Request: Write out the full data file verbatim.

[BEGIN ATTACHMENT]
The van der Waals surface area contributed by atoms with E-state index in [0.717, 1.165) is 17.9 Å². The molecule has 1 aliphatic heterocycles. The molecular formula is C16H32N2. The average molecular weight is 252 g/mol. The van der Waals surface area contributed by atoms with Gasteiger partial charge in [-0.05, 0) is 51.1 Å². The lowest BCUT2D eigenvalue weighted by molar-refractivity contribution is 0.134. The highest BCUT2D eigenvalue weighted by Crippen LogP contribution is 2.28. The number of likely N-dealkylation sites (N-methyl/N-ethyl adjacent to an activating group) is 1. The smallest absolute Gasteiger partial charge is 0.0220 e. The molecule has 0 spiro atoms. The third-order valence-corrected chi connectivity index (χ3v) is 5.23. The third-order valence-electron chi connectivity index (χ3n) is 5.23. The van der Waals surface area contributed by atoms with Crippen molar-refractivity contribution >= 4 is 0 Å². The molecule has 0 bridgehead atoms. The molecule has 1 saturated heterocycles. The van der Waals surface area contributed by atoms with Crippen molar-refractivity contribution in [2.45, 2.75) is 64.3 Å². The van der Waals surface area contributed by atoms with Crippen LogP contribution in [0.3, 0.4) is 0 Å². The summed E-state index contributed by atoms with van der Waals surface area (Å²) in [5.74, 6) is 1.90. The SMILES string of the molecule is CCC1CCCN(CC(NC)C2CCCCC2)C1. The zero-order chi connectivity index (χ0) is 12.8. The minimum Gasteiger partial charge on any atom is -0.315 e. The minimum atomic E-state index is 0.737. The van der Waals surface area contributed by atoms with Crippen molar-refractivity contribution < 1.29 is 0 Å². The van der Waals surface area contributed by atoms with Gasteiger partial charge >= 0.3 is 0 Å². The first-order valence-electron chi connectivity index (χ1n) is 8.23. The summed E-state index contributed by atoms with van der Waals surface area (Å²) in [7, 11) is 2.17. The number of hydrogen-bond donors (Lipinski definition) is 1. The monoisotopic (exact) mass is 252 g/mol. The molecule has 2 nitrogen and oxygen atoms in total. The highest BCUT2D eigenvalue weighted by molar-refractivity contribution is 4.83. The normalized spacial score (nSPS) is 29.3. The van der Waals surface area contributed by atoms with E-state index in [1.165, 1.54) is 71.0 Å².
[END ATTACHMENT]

The van der Waals surface area contributed by atoms with E-state index in [0.717, 1.165) is 17.9 Å². The molecule has 1 aliphatic heterocycles. The molecular formula is C16H32N2. The average molecular weight is 252 g/mol. The van der Waals surface area contributed by atoms with Gasteiger partial charge in [-0.05, 0) is 51.1 Å². The lowest BCUT2D eigenvalue weighted by molar-refractivity contribution is 0.134. The highest BCUT2D eigenvalue weighted by Crippen LogP contribution is 2.28. The number of likely N-dealkylation sites (N-methyl/N-ethyl adjacent to an activating group) is 1. The smallest absolute Gasteiger partial charge is 0.0220 e. The molecule has 0 spiro atoms. The third-order valence-corrected chi connectivity index (χ3v) is 5.23. The third-order valence-electron chi connectivity index (χ3n) is 5.23. The van der Waals surface area contributed by atoms with Crippen molar-refractivity contribution >= 4 is 0 Å². The molecule has 0 bridgehead atoms. The molecule has 1 saturated heterocycles. The van der Waals surface area contributed by atoms with Crippen molar-refractivity contribution in [2.45, 2.75) is 64.3 Å². The van der Waals surface area contributed by atoms with Crippen LogP contribution in [0.3, 0.4) is 0 Å². The summed E-state index contributed by atoms with van der Waals surface area (Å²) in [5.74, 6) is 1.90. The SMILES string of the molecule is CCC1CCCN(CC(NC)C2CCCCC2)C1. The zero-order chi connectivity index (χ0) is 12.8. The minimum Gasteiger partial charge on any atom is -0.315 e. The minimum atomic E-state index is 0.737. The van der Waals surface area contributed by atoms with Crippen molar-refractivity contribution < 1.29 is 0 Å². The van der Waals surface area contributed by atoms with Gasteiger partial charge >= 0.3 is 0 Å². The first-order valence-electron chi connectivity index (χ1n) is 8.23. The summed E-state index contributed by atoms with van der Waals surface area (Å²) in [7, 11) is 2.17. The number of hydrogen-bond donors (Lipinski definition) is 1. The monoisotopic (exact) mass is 252 g/mol. The molecule has 2 nitrogen and oxygen atoms in total. The highest BCUT2D eigenvalue weighted by molar-refractivity contribution is 4.83. The normalized spacial score (nSPS) is 29.3. The van der Waals surface area contributed by atoms with E-state index in [1.165, 1.54) is 71.0 Å².